Vuni’s relatives told the independent Sudan Tribune
newspaper that his body was discovered on a farm outside Kerepi, the
village where his family lives, located in the north of the country
near the Ugandan border.
Gunmen kidnapped Vuni and his brother Andruga from the family’s
home on the night of 4 June. A witness told the South Sudan Liberty News website at the time that the abductors wore the same
military dress as members of the “Tiger Battalion,” President
Salva Kiir’s bodyguards.
It seems that Vuni was killed shortly after his abduction, which
was never claimed. His brother has yet to be found.
Vuni, who often wrote for the Sudan Tribune, had been under
surveillance by the South Sudanese security forces for years. He was
arrested in Juba on 29 July 2009 after reporting that members of the
Sudan People’s Liberation Army and the South Sudanese government
were implicated in a financial scandal.
He was beaten while held incommunicado in a Juba police station
from 28 March to 2 May 2011, during a crackdown on South Sudan’s
“We condemn Isaac Vuni’s foul murder and call on the
authorities to conduct an investigation to identify those responsible
and bring them to justice,” said Cléa Kahn Sriber, the head of
RSF’s Africa desk.
“The authorities distinguished themselves by their silence at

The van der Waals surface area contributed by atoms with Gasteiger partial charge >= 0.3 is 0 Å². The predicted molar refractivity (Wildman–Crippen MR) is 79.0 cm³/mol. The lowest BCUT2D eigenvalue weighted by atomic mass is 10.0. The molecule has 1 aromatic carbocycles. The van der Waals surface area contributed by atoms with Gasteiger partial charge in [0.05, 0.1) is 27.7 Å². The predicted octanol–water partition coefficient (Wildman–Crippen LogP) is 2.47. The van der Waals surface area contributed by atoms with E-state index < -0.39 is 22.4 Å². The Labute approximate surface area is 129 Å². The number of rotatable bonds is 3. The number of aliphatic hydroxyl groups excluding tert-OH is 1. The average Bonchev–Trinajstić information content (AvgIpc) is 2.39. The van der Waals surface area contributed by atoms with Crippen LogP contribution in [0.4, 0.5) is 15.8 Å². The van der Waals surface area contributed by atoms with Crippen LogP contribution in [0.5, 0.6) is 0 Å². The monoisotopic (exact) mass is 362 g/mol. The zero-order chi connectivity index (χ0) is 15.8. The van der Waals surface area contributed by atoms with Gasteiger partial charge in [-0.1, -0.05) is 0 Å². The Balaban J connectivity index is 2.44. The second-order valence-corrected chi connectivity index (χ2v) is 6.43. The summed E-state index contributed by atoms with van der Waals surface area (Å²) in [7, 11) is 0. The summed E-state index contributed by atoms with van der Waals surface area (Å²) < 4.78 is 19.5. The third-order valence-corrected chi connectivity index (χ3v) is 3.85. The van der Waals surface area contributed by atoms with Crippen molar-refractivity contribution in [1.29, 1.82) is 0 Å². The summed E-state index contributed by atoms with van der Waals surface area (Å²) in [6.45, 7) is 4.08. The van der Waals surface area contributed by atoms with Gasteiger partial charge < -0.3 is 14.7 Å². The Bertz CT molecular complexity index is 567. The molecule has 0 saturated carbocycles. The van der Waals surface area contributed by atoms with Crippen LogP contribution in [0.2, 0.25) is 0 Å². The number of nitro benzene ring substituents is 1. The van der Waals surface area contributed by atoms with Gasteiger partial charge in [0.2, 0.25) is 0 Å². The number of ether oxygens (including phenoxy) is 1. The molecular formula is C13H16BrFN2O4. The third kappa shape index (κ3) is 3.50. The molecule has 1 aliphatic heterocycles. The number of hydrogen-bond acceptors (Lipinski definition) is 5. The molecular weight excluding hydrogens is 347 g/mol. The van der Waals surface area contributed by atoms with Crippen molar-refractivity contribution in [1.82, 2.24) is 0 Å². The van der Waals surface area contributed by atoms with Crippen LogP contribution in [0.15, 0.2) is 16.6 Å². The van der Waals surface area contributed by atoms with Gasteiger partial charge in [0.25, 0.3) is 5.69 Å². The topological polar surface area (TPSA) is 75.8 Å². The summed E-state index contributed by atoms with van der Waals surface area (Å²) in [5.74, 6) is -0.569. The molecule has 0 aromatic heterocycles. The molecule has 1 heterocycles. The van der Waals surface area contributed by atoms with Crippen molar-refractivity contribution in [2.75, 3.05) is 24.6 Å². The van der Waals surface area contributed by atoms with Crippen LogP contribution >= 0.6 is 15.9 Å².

the time of his abduction. Their silence cannot continue. They must
put an end to the widespread impunity prevailing in South Sudan,
which makes this kind of abuse possible.”
Journalists and media outlets have constantly been the targets of
violence since the start of the civil war in 2013. The South Sudanese
authorities, and the intelligence services in particular, often hold
journalists incommunicado in an attempt to silence the media.
As RSF has already reported, Radio Miraya’s George Livio has been held incommunicado in Juba for more than two years, while newspaper editor
Alfred Taban was held incommunicado for 13 days in July Alfred Taban was held incommunicado for 13 days in July after publishing an
article calling on the authorities to implement the peace accord.
South Sudan is ranked 140th out of 180 countries in RSF’s 2016 World Press Freedom Index, 15 places lower than its position in the